more than one way. We want to see if you can play a different
intention. We want to see if you can take direction.
On rare occasions we may give you a second
adjustment and have you read a third time, but odds are youíre
going to read twice and be done. So why waste your first read on a
bland interpretation? Give us something exciting. If we donít like
it, weíll ask you to do something else (and if we do like it,
weíll still ask you to do something else).
Suppose youíre reading person A in our
first little two-line scene about the milk. Thereís no context for
this scene other than the two lines youíve been given. A strong
choice will give us more information about the relationship
between the characters. A weak choice will not (or, worse,
interfere with our understanding).
Hereís a weak
choice: you really want
to know if they remembered to buy milk.
Hereís a weaker choice: youíre kind of
thirsty, and some milk sounds good.
Hereís an even weaker choice: you are a
T-1000, sent from the future to kill John Connor, but currently
posing as person Bís domestic partner to gain information on
Hereís a strong choice: youíve had it with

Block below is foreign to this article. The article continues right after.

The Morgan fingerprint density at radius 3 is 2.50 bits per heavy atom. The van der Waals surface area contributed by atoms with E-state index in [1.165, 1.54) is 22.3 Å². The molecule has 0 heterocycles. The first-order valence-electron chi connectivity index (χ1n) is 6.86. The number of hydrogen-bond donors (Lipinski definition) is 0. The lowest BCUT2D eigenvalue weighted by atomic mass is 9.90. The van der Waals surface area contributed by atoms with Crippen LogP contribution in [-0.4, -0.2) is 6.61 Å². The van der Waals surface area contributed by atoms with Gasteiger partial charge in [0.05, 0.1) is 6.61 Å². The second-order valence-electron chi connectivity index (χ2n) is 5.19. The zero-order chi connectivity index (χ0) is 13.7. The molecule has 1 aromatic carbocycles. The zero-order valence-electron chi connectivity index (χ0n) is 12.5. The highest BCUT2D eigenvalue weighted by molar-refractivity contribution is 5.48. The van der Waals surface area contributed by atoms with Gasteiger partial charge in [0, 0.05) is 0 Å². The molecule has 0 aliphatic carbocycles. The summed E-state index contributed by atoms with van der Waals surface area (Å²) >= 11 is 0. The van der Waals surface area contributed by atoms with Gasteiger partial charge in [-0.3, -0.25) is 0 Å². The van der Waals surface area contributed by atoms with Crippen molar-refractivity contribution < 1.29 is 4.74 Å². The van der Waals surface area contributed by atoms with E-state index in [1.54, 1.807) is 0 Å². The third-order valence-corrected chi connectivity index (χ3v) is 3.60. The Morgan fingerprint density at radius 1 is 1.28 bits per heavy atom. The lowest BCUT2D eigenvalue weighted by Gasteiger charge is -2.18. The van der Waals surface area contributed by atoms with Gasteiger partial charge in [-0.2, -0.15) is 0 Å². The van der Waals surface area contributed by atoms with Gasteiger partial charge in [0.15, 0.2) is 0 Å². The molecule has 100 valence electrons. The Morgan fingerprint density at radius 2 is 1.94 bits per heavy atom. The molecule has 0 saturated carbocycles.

your partner, and if they donít remember to buy the milk this
time, youíre through.
Hereís a stronger choice: you know your
partner doesnít love your cat, but they love you. Right? And they
know your cat is sick, so theyíll definitely remember to bring
milk for your sick cat. Right? Because they love you?
strong choice: your partner left
two hours ago to buy
milk at the corner store which is literally five minutes away, and
now they walk in empty-handed with their shirt untucked and a
goofy grin on their face. Jerk.
Here are some completely neutral choices:
the scene takes place on a farm, in the 1800s, in the American
South, on a spaceship, etc.
Why is this last? This should be first.
Have fun! This is community theatre. None of us are getting paid.
Have fun. Enjoy the audition. Hopefully youíll learn something
Fill out your audition form clearly and
neatly. If we canít read your contact info, we canít contact you
(this happensódonít let it happen to you). Be clear about your
conflicts. If we want to work with you, weíll find a way to work
around your conflicts if possible. If you we cast you and
then you tell us you
might not be available for tech week weíll be very unhappy. Be
flexible. Youíre auditioning for all three plays (unless you
choose otherwise) and there are a lot of great roles in each.
Donít be a jerk. Weíre all going to spend a lot of time together
over the summer. If youíre unpleasant to be around, you wonít be
no matter how talented you are.